Beau November 8th, 2007
There’s magic in the air… maybe it comes with the season. Each season has wonders all their own, and if we’re lucky or really looking we can see them. Yesterday morning was one of those magical days. The temperature was well below freezing, so many of the annuals and green leafy plants were nipped by the cold. These Maple leaves were beautiful.
But because it has been so warm during the month of October, many of the trees still had (have!) green leaves on them. But they are going fast… and yesterday I was able to see a few trees lose almost all of their leaves in a matter of hours!
We have quite a few Eastern Redbud trees around the landscape. Some are probably 25 years old and have a large canopy of leaves on top. These leaves were mostly green until the past week, and yesterday morning they were literally raining from the tree. There was little to no wind, and after a night of freezing temperatures, the leaves must have finally let loose from the tree.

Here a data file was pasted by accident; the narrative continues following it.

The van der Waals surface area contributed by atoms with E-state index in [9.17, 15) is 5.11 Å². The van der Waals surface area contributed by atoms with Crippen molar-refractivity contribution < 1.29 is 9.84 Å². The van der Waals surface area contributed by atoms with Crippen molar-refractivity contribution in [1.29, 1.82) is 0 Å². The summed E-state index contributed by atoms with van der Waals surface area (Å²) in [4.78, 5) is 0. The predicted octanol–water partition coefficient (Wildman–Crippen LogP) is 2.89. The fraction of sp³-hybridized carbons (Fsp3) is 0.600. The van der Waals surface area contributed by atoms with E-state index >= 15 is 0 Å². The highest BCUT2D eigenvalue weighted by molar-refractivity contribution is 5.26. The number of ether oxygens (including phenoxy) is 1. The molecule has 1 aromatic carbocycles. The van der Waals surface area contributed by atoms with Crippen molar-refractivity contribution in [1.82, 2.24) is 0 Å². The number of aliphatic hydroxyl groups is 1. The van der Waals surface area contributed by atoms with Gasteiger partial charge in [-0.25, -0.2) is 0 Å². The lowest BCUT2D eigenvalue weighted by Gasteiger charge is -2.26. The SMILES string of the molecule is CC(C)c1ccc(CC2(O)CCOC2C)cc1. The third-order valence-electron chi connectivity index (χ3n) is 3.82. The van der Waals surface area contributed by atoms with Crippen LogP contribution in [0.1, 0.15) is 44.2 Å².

Technically it’s called Leaf Abscission, but I didn’t know a tree could do it so quickly, all at once. In fact, several of these trees lost all their leaves over a matter of 2-3 hours!
The Redbud leaves fell in a gentle, steady rhythm, carpeting the ground all around… making quiet little tssh, tic, ssh noises all around. And all the Redbuds were doing this! Pardon my fascination… but it was really cool to watch. I’ve never quite seen anything like it, and tried to take a few pictures. It was kind of magical…
This Redbud started yesterday with a full canopy of leaves on top, but lost more than half of them in a few hours. You can see a couple leaves falling in the picture.
This Redbud was bare by the end of the day, as were a few others.
Later I took a walk throug the woods and found a couple of Maple trees I didn’t know were growing amidst the Oaks. The leaves made up a colorful carpet that was unexpected here. The tree is the small one at left with the gnarled roots… will it survive?
Here’s a branch from the same tree, competing against the Oaks but happily growing in the understory.
Along my walk I was excited to find this little six-inch Short-leaf Pine tree seedling. In the spring I planted 15-20 pine seedlings around the acreage, and most of them died in the dry summer. I tried to water a few, but figured they didn’t make it. To my surprise this little guy is doing just fine. Now if it doesn’t get eaten by a deer (like my little Apple trees!) then maybe we’ll have a big ‘ole pine tree one day!